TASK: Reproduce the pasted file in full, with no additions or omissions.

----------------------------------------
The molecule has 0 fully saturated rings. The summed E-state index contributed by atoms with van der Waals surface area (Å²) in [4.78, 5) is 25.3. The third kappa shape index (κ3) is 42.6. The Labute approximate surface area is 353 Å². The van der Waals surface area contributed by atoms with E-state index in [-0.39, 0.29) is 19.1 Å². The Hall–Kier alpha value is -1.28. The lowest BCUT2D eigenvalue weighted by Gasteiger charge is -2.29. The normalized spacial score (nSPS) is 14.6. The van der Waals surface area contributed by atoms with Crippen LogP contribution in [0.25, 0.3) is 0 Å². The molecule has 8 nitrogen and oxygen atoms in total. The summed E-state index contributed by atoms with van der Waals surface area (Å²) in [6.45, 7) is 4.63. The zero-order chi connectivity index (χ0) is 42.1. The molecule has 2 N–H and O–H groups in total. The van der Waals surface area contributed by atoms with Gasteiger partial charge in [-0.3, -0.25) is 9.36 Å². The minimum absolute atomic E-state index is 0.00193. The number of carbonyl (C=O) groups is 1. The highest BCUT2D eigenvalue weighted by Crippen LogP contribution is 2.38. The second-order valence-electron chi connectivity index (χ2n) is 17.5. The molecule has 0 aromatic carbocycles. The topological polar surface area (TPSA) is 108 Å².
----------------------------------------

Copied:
The molecule has 0 fully saturated rings. The summed E-state index contributed by atoms with van der Waals surface area (Å²) in [4.78, 5) is 25.3. The third kappa shape index (κ3) is 42.6. The Labute approximate surface area is 353 Å². The van der Waals surface area contributed by atoms with E-state index in [-0.39, 0.29) is 19.1 Å². The Hall–Kier alpha value is -1.28. The lowest BCUT2D eigenvalue weighted by Gasteiger charge is -2.29. The normalized spacial score (nSPS) is 14.6. The van der Waals surface area contributed by atoms with Crippen LogP contribution in [0.25, 0.3) is 0 Å². The molecule has 8 nitrogen and oxygen atoms in total. The summed E-state index contributed by atoms with van der Waals surface area (Å²) in [6.45, 7) is 4.63. The zero-order chi connectivity index (χ0) is 42.1. The molecule has 2 N–H and O–H groups in total. The van der Waals surface area contributed by atoms with Gasteiger partial charge in [-0.3, -0.25) is 9.36 Å². The minimum absolute atomic E-state index is 0.00193. The number of carbonyl (C=O) groups is 1. The highest BCUT2D eigenvalue weighted by Crippen LogP contribution is 2.38. The second-order valence-electron chi connectivity index (χ2n) is 17.5. The molecule has 0 aromatic carbocycles. The topological polar surface area (TPSA) is 108 Å².